Crossing in the Premier League is a dying art

If you’ve been paying attention to the Premier League this season, you’ve already seen a lot.

You’ve seen Erling Haaland detonate what should be the best league in the world. You have seen Mikel Arteta prove the illogicality of the managerial merry-go-round. You saw how Liverpool shot themselves in the foot. You saw how Thomas Tuchel was fired less than two years after winning the Champions League. You saw Manchester United take their first steps, in more than a decade, towards establishing any kind of identity.

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You saw Leicester City almost explode. You saw AFC Bournemouth lose a game 9-0 and then go six matches unbeaten. You have seen the end of the Bruno Lage era. You’ve seen plenty of people calling for the end of the Jesse Marsch era (despite a better-than-average expected goal difference). You have seen the end of the “Steven Gerrard to succeed Jurgen Klopp” fairy tale. You’ve even seen Nottingham Forest sign an entire tiny Caribbean nation’s worth of players, beat Liverpool and still finish last.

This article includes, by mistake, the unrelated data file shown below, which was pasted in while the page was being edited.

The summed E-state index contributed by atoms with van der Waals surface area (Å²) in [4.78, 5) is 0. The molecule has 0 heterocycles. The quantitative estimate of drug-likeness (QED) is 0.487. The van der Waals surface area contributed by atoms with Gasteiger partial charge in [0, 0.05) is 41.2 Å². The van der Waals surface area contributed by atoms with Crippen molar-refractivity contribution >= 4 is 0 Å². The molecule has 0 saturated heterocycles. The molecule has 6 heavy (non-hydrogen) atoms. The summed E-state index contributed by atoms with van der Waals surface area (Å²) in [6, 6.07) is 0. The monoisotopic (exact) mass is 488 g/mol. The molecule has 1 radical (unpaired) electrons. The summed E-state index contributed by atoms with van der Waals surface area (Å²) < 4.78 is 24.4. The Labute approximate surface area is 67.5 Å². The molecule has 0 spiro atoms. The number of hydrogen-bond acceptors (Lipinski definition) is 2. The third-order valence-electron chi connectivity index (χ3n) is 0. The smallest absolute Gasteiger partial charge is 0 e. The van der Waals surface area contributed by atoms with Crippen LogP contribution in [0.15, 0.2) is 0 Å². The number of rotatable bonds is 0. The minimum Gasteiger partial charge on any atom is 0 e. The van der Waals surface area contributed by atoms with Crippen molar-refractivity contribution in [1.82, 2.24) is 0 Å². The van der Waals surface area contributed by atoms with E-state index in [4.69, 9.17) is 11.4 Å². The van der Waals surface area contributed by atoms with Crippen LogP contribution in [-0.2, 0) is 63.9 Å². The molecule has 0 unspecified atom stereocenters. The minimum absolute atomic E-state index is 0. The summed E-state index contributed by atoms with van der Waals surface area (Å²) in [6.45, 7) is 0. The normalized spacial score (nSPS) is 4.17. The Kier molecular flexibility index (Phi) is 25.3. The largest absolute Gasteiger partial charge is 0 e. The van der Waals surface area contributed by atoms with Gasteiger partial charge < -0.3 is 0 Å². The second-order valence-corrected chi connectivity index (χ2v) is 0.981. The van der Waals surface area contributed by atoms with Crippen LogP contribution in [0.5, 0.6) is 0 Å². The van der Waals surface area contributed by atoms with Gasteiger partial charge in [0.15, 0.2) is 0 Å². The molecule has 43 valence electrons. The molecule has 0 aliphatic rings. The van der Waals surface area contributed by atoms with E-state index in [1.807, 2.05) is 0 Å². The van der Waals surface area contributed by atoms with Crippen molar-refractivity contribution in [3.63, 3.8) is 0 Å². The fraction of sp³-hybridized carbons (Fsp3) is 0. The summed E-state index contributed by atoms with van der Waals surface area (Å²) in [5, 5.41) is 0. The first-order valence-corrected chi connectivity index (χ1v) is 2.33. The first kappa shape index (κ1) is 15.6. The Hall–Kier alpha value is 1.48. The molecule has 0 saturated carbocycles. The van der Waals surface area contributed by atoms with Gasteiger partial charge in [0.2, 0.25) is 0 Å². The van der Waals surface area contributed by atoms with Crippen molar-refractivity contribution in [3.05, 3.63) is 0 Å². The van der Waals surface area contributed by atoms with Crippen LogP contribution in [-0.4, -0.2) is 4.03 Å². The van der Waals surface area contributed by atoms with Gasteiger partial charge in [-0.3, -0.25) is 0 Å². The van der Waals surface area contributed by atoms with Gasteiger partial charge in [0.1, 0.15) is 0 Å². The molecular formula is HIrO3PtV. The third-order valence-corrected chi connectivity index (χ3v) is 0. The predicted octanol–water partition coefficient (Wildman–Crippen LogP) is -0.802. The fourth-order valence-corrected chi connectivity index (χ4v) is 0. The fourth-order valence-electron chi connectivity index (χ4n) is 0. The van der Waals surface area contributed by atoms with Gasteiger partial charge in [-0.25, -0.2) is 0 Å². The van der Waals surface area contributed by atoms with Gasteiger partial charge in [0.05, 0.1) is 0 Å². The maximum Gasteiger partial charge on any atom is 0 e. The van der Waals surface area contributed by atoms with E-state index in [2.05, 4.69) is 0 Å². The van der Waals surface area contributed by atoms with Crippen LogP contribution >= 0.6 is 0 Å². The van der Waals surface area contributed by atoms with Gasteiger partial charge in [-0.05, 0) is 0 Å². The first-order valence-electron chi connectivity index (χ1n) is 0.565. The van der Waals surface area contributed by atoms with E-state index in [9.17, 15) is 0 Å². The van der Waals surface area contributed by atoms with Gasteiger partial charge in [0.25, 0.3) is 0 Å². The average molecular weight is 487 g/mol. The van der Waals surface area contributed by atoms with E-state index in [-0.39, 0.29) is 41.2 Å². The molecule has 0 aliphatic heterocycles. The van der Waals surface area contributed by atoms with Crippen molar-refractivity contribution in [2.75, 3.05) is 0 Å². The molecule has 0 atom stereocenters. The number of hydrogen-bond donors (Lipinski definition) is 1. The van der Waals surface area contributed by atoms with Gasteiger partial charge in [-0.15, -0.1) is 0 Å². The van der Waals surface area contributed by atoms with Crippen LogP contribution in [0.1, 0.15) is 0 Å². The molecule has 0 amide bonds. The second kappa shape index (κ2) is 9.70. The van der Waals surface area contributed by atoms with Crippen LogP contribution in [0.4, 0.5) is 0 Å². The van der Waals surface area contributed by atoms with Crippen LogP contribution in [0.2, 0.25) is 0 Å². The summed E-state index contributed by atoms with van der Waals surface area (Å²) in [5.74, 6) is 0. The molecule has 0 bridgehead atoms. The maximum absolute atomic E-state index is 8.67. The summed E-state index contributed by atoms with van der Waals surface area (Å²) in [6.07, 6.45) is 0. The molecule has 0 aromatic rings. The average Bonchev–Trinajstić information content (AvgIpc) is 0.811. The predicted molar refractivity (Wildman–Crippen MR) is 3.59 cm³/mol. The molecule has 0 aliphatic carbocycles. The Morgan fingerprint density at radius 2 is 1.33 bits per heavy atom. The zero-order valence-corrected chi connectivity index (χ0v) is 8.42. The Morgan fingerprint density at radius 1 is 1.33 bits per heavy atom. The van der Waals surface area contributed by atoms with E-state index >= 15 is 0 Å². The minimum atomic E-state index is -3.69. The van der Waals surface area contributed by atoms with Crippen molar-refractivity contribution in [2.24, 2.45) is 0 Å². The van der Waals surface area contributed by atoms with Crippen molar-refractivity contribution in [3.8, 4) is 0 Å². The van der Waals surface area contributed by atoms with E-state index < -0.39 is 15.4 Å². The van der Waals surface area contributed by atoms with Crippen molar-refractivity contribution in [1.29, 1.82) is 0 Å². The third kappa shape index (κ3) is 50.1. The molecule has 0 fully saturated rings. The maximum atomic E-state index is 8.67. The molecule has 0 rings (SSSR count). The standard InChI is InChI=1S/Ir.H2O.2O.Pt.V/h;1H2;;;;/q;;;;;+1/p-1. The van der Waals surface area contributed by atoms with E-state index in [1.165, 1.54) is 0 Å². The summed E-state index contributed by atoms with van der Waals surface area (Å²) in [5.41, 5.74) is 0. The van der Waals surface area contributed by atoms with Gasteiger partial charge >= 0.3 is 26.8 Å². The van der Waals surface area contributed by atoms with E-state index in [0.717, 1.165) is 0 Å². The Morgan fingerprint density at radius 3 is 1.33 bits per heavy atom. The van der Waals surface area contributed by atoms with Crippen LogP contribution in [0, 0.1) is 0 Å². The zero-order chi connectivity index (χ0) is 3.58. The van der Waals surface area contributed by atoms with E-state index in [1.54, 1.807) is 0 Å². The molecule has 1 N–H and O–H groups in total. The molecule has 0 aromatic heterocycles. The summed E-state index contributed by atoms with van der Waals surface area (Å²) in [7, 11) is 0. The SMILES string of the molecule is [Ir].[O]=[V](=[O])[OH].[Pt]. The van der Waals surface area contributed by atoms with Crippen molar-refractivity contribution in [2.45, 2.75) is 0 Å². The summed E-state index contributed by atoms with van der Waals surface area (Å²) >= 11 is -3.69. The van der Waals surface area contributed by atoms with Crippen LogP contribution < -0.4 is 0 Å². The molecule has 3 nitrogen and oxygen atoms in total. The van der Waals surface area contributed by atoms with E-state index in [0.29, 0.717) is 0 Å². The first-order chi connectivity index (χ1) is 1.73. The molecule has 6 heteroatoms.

One of the few things you didn’t see: the crossover. While the once widespread practice of fielding the ball and hitting it downfield for a target man rush has been in decline for more than a decade, the 2022-2023 season. it could really be the end of crossbreeding as we know it.

The death of the cross

In the 2008-09 season, Manchester United and Chelsea met in the Champions League final. Liverpool were leading the league on goal difference and were still winless. And Arsenal, led by 21-year-old Cesc Fabregas, moved the ball around at pace to finish comfortably in fourth place.